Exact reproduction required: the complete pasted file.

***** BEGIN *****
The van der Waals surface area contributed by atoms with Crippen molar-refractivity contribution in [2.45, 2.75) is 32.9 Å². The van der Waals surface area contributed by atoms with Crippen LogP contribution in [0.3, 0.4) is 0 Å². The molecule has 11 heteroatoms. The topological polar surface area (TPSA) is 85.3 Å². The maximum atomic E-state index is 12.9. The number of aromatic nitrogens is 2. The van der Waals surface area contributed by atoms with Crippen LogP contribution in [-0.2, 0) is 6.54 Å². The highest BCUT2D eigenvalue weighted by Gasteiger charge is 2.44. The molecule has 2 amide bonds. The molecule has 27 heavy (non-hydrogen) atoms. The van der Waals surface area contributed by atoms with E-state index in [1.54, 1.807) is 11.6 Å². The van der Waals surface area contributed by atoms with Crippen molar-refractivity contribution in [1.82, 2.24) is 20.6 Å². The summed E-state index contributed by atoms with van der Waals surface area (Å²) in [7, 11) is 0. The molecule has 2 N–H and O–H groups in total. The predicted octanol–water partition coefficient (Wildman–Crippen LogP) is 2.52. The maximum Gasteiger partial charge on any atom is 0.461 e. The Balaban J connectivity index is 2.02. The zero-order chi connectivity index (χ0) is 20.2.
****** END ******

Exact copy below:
The van der Waals surface area contributed by atoms with Crippen molar-refractivity contribution in [2.45, 2.75) is 32.9 Å². The van der Waals surface area contributed by atoms with Crippen LogP contribution in [0.3, 0.4) is 0 Å². The molecule has 11 heteroatoms. The topological polar surface area (TPSA) is 85.3 Å². The maximum atomic E-state index is 12.9. The number of aromatic nitrogens is 2. The van der Waals surface area contributed by atoms with Crippen LogP contribution in [-0.2, 0) is 6.54 Å². The highest BCUT2D eigenvalue weighted by Gasteiger charge is 2.44. The molecule has 2 amide bonds. The molecule has 27 heavy (non-hydrogen) atoms. The van der Waals surface area contributed by atoms with E-state index in [1.54, 1.807) is 11.6 Å². The van der Waals surface area contributed by atoms with Crippen molar-refractivity contribution in [1.82, 2.24) is 20.6 Å². The summed E-state index contributed by atoms with van der Waals surface area (Å²) in [7, 11) is 0. The molecule has 2 N–H and O–H groups in total. The predicted octanol–water partition coefficient (Wildman–Crippen LogP) is 2.52. The maximum Gasteiger partial charge on any atom is 0.461 e. The Balaban J connectivity index is 2.02. The zero-order chi connectivity index (χ0) is 20.2.